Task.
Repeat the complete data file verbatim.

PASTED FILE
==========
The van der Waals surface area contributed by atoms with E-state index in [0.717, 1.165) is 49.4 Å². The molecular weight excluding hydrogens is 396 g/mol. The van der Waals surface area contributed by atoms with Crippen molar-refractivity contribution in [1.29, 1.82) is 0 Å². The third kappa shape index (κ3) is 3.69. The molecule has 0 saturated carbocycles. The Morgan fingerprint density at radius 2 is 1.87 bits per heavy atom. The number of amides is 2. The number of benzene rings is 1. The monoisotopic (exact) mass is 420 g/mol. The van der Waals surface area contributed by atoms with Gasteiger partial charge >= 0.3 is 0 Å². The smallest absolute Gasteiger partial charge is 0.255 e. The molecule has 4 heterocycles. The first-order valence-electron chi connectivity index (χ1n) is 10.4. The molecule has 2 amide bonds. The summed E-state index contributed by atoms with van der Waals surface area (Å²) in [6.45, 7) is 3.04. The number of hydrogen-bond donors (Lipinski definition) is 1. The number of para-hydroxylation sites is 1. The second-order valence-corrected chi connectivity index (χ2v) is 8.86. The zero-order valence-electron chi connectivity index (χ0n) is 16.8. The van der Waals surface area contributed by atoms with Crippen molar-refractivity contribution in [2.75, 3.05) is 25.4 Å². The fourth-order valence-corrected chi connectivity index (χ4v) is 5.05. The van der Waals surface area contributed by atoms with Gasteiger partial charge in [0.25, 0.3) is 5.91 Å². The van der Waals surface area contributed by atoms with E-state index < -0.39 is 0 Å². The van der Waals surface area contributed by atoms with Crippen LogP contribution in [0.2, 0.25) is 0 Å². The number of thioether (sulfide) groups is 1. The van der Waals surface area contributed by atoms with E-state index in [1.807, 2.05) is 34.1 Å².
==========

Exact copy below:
The van der Waals surface area contributed by atoms with E-state index in [0.717, 1.165) is 49.4 Å². The molecular weight excluding hydrogens is 396 g/mol. The van der Waals surface area contributed by atoms with Crippen molar-refractivity contribution in [1.29, 1.82) is 0 Å². The third kappa shape index (κ3) is 3.69. The molecule has 0 saturated carbocycles. The Morgan fingerprint density at radius 2 is 1.87 bits per heavy atom. The number of amides is 2. The number of benzene rings is 1. The monoisotopic (exact) mass is 420 g/mol. The van der Waals surface area contributed by atoms with Gasteiger partial charge >= 0.3 is 0 Å². The smallest absolute Gasteiger partial charge is 0.255 e. The molecule has 4 heterocycles. The first-order valence-electron chi connectivity index (χ1n) is 10.4. The molecule has 2 amide bonds. The summed E-state index contributed by atoms with van der Waals surface area (Å²) in [6.45, 7) is 3.04. The number of hydrogen-bond donors (Lipinski definition) is 1. The number of para-hydroxylation sites is 1. The second-order valence-corrected chi connectivity index (χ2v) is 8.86. The zero-order valence-electron chi connectivity index (χ0n) is 16.8. The van der Waals surface area contributed by atoms with Crippen molar-refractivity contribution in [2.75, 3.05) is 25.4 Å². The fourth-order valence-corrected chi connectivity index (χ4v) is 5.05. The van der Waals surface area contributed by atoms with Gasteiger partial charge in [0.25, 0.3) is 5.91 Å². The van der Waals surface area contributed by atoms with E-state index < -0.39 is 0 Å². The van der Waals surface area contributed by atoms with Crippen LogP contribution in [0.2, 0.25) is 0 Å². The number of thioether (sulfide) groups is 1. The van der Waals surface area contributed by atoms with E-state index in [1.807, 2.05) is 34.1 Å².